How to Promote Emotional Stability During a Divorce
Divorce is a difficult process for everyone involved. In this post, I provide 5 steps to promote your emotional stability during a divorce. These steps can help mitigate stress, feeling overwhelmed, and help you make it to the other side of the divorce process emotionally intact.
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Divorce is Difficult
When you and your spouse decide that it’s time for a divorce, the ensuing experience can be overwhelming. Up until this point, you might have been fighting with criticism and defensiveness. Or you might have experienced stonewalling – when one or more individuals in the couple withdraw from the relationship to avoid the conflict.
A difficult marriage can be exhausting, but if you’ve made the choice to pursue divorce, the battle isn’t over yet.
In the United States, divorce can take years, and instead of costing a mere 60 bucks (i.e., a marriage license), a divorce decree can cost thousands of dollars. While splitting your possessions and progeny in two might seem simple on paper, it rarely is as straightforward as it might seem because emotions and conflict tend to run high, long after the separation has begun.
Although every person is different, there are similar themes that take part during the divorce process. One such theme is that of grief and loss. Regardless of your perspective toward your divorce, there will be some sort of change and inevitable loss.
Also, change is always emotionally draining and it can be easy to lose emotional stability. Humans like their routines and habits and stereotypes and find change to be difficult. During the transitional process of the divorce, many people struggle emotionally due to the change. There is potential loss and the overwhelming nature of the process itself.
While I cannot help mitigate some of the physical and tangible losses of the divorce process, I can help by providing steps to prepare you for what’s to come and develop emotional stability.
Five Steps to Maintain Emotional Stability During a Divorce
1. Take Things One Step at a Time
First off, you must make the choice to live in the present. One of the biggest pitfalls I see people make, no matter the situation, is getting ahead of themselves and attempting to answer all of life’s problems in one moment.
Often times, when there is a long laundry list of things to do, people to speak with, and appointments to attend, as in the divorce process, thinking about the long list can be overwhelming. Instead of looking at the whole of the process, consider the next right step.
What is the next thing you will do to promote your own wellness and the wellness of those involved during your divorce process?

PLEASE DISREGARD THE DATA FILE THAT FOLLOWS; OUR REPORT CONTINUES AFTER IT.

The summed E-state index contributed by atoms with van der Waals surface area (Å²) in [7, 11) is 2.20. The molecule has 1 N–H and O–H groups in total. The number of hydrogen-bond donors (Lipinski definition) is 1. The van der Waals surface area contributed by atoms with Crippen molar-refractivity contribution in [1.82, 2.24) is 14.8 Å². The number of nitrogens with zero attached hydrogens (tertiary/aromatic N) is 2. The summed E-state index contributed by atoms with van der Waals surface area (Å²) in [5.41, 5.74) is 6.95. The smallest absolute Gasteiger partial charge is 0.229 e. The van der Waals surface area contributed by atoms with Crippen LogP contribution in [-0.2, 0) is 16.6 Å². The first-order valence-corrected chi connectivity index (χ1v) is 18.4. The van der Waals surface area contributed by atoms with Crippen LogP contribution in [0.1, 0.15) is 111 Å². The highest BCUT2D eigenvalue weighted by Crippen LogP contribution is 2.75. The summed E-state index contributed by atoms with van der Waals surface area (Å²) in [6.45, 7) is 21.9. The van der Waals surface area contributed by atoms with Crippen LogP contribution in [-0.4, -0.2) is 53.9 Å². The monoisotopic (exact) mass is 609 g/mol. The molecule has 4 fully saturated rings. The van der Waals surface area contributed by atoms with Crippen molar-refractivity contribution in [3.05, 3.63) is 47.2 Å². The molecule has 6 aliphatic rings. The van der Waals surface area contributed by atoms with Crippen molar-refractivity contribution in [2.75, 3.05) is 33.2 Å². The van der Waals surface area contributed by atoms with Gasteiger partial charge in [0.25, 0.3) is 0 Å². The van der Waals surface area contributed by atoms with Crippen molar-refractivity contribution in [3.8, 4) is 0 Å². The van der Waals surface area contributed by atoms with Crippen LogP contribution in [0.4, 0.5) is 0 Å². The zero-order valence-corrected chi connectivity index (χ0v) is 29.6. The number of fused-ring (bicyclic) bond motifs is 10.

Do that. Then move onto the next item on your to-do list.
When people consider the process to be too overwhelming, sometimes they become defensive or just quit. If you want to make it through your divorce and maintain emotional stability, you must choose to do what you can handle at the moment.
If you choose to think, “This is too much. I can’t do this.” then you won’t and you will not get through the process successfully.
Instead, focus on what you can do only today that will make you feel more in control of the changing situation.
I find that keeping a planner can really help with this process and focusing on what I am able to do in one day. I might know that I have to get x number of things done this week, but I don’t need to finish them all today. If I can put one task on each day of my week in my planner, then focus on today’s tasks only, knowing that the rest of the week is planned.
2. Learn About the Divorce Process
Unless you’ve been divorced before, this process is likely new for you. While you might have vicariously experienced the divorce of your parents or your friends, if you have never been through a divorce before, you should not expect yourself to know how to handle the process perfectly. Part of developing emotional stability is learning what to expect.
If you’ve never drove a car before, you shouldn’t expect yourself to know how to drive perfectly the first time, even if you’ve watched other people do it, or are an avid NASCAR fan.
You might do a quick Google search, or check out Pinterest for more information about what to expect given other people’s divorces, or you might even speak with your lawyer. You’ve hired this person to act on behalf of your best interests. The next meeting you have with him or her, ask what you should be expecting in the near future, or potential difficulties that might arise.
The more you know about the divorce process, the less surprising and overwhelming things will be.
3. Explore your Beliefs Surrounding Divorce
While over half of marriages today end in divorce, shame is still a common emotion that surrounds the event. Many people who pursue divorce after getting married struggle with thoughts about their self-worth, their future, and their ability to be an adequate partner. Some people feel that shame and guilt because they do not think that they are not good enough, did not try hard enough to continue the marriage, or that others will think negatively of them because they are divorced.
If you’re having any of these thoughts, I would encourage you to explore your beliefs surrounding marriage and divorce.
These critical thoughts cannot help build your mental health and often serve as negative self-talk, but are coming from somewhere. When we feel shame and guilt for our actions, we are identifying that we have done something wrong and have acted incongruently with what we know to be right.